[This post has been updated with the latest information as of Tuesday, Feb. 23, 2021.]
Across the country, COVID-19 vaccine shortages have contributed to the slower-than-expected pace of getting shots in arms, leading to frustration and uncertain timelines.
There’s every reason to believe the rate of production will eventually increase to meet the demand, especially as new vaccines hit the market. In the meantime, OCDE is working with the Orange County Health Care Agency to make sure plans are in place for vaccinating the county’s educators and support staff once sufficient doses are available.
“We continue to be inspired by the resilience, patience and dedication of the education community, which has provided steady and constant support to students and families,” said Dr. Christine Olmstead, OCDE’s associate superintendent of Educational Services. “Our objective is to simplify the vaccination process for those who make learning possible.”
Here are five things to know about vaccines for school and district employees.
The education sector can expect to receive vaccinations in March.
While the Orange County Health Care Agency has been moving quickly to distribute COVID-19 vaccines to eligible residents and workers, doses remain in short supply. The HCA continues to request additional doses from the state, which recently tapped a third-party administrator to improve and standardize vaccine distribution.
Based on state guidelines, the HCA is currently making vaccines available for those who fall within California’s Phase 1A, including health care workers, as well as individuals age 65 and older. Phase 1B is set to include education and childcare workers. Assuming doses are available, this phase is expected to begin on March 1.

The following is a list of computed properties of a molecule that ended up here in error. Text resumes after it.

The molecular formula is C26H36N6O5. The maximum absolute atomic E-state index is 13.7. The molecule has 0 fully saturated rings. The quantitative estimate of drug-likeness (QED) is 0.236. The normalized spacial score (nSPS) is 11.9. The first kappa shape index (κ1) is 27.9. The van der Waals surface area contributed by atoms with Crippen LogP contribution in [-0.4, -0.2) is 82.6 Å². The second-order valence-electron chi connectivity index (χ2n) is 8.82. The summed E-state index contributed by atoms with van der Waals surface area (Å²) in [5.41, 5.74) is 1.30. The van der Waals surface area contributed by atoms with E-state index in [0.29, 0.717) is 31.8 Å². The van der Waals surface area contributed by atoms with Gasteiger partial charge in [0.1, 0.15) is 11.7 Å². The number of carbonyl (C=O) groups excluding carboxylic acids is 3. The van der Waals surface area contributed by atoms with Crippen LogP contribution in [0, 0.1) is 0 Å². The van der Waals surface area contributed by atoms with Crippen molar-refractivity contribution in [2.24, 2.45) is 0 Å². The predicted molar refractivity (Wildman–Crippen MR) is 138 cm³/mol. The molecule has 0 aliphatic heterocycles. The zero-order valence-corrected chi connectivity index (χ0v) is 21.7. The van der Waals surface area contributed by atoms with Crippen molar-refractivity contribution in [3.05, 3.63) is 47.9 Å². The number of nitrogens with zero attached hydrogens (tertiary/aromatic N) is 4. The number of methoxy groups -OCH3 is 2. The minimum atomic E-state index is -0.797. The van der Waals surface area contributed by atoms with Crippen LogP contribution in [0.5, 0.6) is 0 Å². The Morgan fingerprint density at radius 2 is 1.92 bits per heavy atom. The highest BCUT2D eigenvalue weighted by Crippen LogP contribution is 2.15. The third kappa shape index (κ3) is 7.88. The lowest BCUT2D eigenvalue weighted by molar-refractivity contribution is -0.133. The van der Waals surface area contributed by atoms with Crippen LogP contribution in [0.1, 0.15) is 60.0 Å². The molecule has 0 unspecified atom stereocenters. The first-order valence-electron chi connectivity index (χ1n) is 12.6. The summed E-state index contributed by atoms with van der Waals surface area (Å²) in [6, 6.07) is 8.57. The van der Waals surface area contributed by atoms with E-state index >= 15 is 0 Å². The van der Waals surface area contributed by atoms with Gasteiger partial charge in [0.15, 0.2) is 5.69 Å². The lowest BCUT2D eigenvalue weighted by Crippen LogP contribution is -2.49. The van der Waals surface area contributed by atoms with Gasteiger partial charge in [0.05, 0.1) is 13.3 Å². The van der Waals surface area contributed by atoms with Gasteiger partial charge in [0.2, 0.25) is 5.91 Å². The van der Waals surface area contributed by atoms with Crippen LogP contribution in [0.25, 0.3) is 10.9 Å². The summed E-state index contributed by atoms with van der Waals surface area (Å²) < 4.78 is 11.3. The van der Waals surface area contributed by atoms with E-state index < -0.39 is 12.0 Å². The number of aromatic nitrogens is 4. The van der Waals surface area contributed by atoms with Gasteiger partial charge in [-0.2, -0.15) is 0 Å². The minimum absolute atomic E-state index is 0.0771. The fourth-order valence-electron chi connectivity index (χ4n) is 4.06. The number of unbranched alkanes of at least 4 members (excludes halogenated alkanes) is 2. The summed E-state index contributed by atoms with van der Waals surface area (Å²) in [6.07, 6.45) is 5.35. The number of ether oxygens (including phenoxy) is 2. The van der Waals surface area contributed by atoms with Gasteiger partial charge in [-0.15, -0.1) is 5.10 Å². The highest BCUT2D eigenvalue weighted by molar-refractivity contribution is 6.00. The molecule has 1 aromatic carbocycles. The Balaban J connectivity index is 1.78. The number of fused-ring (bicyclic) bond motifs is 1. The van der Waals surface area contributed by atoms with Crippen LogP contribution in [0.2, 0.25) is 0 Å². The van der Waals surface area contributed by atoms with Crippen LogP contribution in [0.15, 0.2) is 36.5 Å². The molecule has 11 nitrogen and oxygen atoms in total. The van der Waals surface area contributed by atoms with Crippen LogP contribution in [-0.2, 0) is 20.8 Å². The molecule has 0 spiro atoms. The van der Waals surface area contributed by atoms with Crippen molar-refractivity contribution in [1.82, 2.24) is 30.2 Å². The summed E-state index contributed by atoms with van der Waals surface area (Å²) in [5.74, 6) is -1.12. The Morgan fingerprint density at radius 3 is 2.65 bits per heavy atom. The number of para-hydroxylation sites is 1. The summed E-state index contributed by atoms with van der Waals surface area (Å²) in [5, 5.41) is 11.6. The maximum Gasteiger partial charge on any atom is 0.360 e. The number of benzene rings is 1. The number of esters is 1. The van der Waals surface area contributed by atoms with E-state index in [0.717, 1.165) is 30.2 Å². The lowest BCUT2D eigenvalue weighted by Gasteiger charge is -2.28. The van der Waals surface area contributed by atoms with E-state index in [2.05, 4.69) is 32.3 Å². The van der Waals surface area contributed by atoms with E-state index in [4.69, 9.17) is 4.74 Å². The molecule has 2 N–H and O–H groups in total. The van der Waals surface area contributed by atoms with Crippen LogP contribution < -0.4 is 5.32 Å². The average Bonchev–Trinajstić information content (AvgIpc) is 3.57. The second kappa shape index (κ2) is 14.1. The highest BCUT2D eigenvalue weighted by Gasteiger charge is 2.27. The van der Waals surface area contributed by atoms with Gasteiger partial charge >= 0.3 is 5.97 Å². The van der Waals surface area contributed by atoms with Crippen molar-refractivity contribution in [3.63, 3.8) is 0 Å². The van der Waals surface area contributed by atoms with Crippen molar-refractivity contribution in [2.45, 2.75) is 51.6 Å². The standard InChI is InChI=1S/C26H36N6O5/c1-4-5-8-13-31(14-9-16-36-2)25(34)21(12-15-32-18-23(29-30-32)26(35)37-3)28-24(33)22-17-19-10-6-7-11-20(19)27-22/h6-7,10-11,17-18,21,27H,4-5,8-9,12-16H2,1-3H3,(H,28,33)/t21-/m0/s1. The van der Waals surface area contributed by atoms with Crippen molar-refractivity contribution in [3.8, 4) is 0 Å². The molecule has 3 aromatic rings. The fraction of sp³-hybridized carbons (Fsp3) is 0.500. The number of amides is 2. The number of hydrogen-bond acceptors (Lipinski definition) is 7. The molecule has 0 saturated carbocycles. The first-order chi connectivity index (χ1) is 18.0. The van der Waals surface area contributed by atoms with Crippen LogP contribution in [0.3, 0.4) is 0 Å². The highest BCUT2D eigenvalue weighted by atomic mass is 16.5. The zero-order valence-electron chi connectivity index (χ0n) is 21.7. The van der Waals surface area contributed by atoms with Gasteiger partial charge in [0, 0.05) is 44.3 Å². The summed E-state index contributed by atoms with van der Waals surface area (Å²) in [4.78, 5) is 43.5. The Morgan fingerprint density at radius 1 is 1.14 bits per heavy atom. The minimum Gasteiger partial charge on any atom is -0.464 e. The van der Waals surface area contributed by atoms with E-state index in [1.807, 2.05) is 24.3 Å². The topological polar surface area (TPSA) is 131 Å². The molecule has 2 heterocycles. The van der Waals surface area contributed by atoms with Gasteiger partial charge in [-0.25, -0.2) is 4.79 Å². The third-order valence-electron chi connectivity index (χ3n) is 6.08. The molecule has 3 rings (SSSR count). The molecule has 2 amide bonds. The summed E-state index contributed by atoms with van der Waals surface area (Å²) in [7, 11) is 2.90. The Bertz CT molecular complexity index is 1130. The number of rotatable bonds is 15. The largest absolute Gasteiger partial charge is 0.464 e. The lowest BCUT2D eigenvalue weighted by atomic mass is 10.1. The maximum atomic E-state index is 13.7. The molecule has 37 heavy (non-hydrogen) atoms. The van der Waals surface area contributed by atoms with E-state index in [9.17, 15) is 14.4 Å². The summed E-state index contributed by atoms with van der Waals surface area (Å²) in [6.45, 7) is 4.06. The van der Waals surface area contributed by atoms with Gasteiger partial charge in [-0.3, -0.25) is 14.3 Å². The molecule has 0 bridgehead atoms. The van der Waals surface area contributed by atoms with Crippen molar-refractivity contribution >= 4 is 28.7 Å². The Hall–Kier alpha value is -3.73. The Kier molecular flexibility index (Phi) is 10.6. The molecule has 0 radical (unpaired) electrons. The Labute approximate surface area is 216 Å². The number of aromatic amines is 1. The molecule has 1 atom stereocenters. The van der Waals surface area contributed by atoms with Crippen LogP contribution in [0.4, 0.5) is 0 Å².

School employees are no longer expected to be prioritized based on their risk level.
While the state initially discussed categorizing school employees into risk-based tiers based on their roles, officials are no longer pursuing that option. That’s because educators and support staff will now be able to go anywhere to get a vaccine, including Super PODs, private clinics, CVS, Rite Aid or their own doctors, and it wouldn’t be feasible for those providers to independently verify job responsibilities.
OCDE is working with local health officials to regionalize vaccination efforts.
Once supplies are available — again, that remains the biggest hurdle — there may be opportunities for some sectors to create large points of dispensing, or PODs, for their employees. OCDE’s goal is to streamline the process for educators. That includes working closely with school district leaders and ensuring vaccination PODs operate outside of traditional school and business hours.
OCDE has also offered to help schools and districts register their employees through the county’s online Othena system, which is being used to schedule vaccination appointments.
School nurses will be deployed to help administer vaccinations.
The county’s network of professional school nurses will play a pivotal role in the drive to administer vaccinations in the education sector, which in Orange County includes about 150,000 workers from preschools and K-12 campuses to colleges and universities.
To expand capacity, OCDE is hiring 150 additional registered nurses and licensed vocational nurses.
OCDE has developed classroom resources for educators.
In partnership with the Orange County Health Care Agency, OCDE has produced a collection of mini-lessons, activities and informational handouts about airborne illnesses and vaccines.
The content, which aligns with California’s Health Education Content Standards, was developed to provide timely and accurate information to educators and students. You can find these resources at link.ocde.us/vaccination-education.